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Lincolnshire County Council in wind farm fight back  

Credit:  BBC News, www.bbc.co.uk 4 June 2012 ~~

The Conservative-led council is preparing a fight back against new wind farm developments in Lincolnshire.

Lincolnshire County Council is expected to endorse new restrictions on the building of wind farms.

The authority’s leader Martin Hill said he did not want the county to be covered by a “forest” of wind turbines.

The council will vote on Wednesday on new guidance introducing a presumption against allowing any more wind farms to be built.

The council is to issue a position statement saying that new wind farms should not be built within six miles of villages comprising more than 10 homes.

Mr Hill said: “We have already got 75, there are several hundred in the pipeline, and really, as representing Lincolnshire, I don’t think we want the whole county to be covered by a forest of the things.”

‘Easy win’

The authority does not have control of planning issues, which are handled by the district councils.

But Mr Hill said he expected the district councils and other authorities, including the government, to “take into account” the view of the elected county councillors.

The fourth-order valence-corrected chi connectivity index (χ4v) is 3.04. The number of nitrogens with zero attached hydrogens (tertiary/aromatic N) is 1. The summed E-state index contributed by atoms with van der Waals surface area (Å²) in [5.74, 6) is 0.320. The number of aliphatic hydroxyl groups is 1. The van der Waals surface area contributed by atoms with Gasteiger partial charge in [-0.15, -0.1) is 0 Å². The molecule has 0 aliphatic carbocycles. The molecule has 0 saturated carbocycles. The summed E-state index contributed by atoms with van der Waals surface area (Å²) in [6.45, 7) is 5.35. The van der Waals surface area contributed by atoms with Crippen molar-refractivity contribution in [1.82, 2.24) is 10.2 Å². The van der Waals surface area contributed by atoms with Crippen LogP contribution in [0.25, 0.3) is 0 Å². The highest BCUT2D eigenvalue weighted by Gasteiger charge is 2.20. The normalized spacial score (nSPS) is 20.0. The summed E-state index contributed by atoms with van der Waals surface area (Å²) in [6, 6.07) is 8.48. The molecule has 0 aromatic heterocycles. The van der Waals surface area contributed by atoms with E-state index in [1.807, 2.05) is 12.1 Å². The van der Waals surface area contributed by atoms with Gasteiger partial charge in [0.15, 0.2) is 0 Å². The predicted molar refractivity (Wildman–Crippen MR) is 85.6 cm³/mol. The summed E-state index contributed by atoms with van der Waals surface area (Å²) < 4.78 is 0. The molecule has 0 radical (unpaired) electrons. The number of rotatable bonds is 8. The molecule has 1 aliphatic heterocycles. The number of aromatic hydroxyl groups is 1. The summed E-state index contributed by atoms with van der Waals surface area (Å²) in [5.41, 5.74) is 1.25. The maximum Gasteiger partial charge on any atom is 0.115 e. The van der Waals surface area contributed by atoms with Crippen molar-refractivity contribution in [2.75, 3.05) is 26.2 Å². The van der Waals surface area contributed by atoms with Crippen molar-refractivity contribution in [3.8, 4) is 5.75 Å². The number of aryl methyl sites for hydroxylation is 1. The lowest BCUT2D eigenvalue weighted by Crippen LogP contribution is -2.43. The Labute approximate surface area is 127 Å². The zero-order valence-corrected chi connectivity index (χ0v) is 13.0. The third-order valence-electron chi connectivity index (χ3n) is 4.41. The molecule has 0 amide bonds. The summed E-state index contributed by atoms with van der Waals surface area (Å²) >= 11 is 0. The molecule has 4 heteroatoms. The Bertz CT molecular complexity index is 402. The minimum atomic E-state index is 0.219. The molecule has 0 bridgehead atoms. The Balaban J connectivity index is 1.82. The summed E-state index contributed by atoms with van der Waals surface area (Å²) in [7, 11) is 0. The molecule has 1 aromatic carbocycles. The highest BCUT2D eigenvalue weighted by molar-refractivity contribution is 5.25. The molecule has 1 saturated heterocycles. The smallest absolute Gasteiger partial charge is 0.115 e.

A ComRes survey, published in The Independent newspaper on Monday, suggested that 68% said new wind farms were an acceptable price to pay for greener energy.

It said support for wind farms was even higher, at 80%, among 18 to 44-year-olds, while it was 59% for the over-45s.

Conservative MP Tim Yeo, chairman of the Energy and Climate Change Select Committee, said: “There is certainly a backlash against onshore wind at the moment.”

However, he said the UK needed to move to cleaner energy and stressed there was an economic case for onshore wind.

He said: “Onshore wind is a quick and fairly easy win. The technology exists, the costs are coming down and the costs of subsidising onshore are less than half those of offshore.”

Source:  BBC News, www.bbc.co.uk 4 June 2012

This article is the work of the source indicated. Any opinions expressed in it are not necessarily those of National Wind Watch.

The copyright of this article resides with the author or publisher indicated. As part of its noncommercial effort to present the environmental, social, scientific, and economic issues of large-scale wind power development to a global audience seeking such information, National Wind Watch endeavors to observe “fair use” as provided for in section 107 of U.S. Copyright Law and similar “fair dealing” provisions of the copyright laws of other nations. Send requests to excerpt, general inquiries, and comments via e-mail.

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